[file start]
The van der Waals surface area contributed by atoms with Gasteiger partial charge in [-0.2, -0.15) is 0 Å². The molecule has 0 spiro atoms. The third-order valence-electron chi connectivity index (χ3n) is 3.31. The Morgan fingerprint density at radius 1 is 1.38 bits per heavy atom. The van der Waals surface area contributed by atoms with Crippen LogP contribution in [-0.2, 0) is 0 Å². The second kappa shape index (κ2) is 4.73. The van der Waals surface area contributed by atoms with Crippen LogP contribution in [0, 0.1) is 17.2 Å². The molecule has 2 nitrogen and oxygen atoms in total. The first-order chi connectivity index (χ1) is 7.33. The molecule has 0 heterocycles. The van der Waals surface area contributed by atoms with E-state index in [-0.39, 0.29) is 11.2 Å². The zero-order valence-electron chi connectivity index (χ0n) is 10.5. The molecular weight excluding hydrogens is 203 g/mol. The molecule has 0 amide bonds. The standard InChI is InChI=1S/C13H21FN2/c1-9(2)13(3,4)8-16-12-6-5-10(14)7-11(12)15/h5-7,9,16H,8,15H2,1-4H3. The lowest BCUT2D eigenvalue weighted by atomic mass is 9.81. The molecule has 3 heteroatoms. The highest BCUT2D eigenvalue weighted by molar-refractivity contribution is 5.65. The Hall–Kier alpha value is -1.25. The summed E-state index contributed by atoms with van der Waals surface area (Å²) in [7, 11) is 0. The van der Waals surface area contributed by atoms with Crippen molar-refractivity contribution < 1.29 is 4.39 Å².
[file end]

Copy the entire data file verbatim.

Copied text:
The van der Waals surface area contributed by atoms with Gasteiger partial charge in [-0.2, -0.15) is 0 Å². The molecule has 0 spiro atoms. The third-order valence-electron chi connectivity index (χ3n) is 3.31. The Morgan fingerprint density at radius 1 is 1.38 bits per heavy atom. The van der Waals surface area contributed by atoms with Crippen LogP contribution in [-0.2, 0) is 0 Å². The second kappa shape index (κ2) is 4.73. The van der Waals surface area contributed by atoms with Crippen LogP contribution in [0, 0.1) is 17.2 Å². The molecule has 2 nitrogen and oxygen atoms in total. The first-order chi connectivity index (χ1) is 7.33. The molecule has 0 heterocycles. The van der Waals surface area contributed by atoms with E-state index in [-0.39, 0.29) is 11.2 Å². The zero-order valence-electron chi connectivity index (χ0n) is 10.5. The molecular weight excluding hydrogens is 203 g/mol. The molecule has 0 amide bonds. The standard InChI is InChI=1S/C13H21FN2/c1-9(2)13(3,4)8-16-12-6-5-10(14)7-11(12)15/h5-7,9,16H,8,15H2,1-4H3. The lowest BCUT2D eigenvalue weighted by atomic mass is 9.81. The molecule has 3 heteroatoms. The highest BCUT2D eigenvalue weighted by molar-refractivity contribution is 5.65. The Hall–Kier alpha value is -1.25. The summed E-state index contributed by atoms with van der Waals surface area (Å²) in [7, 11) is 0. The van der Waals surface area contributed by atoms with Crippen molar-refractivity contribution < 1.29 is 4.39 Å².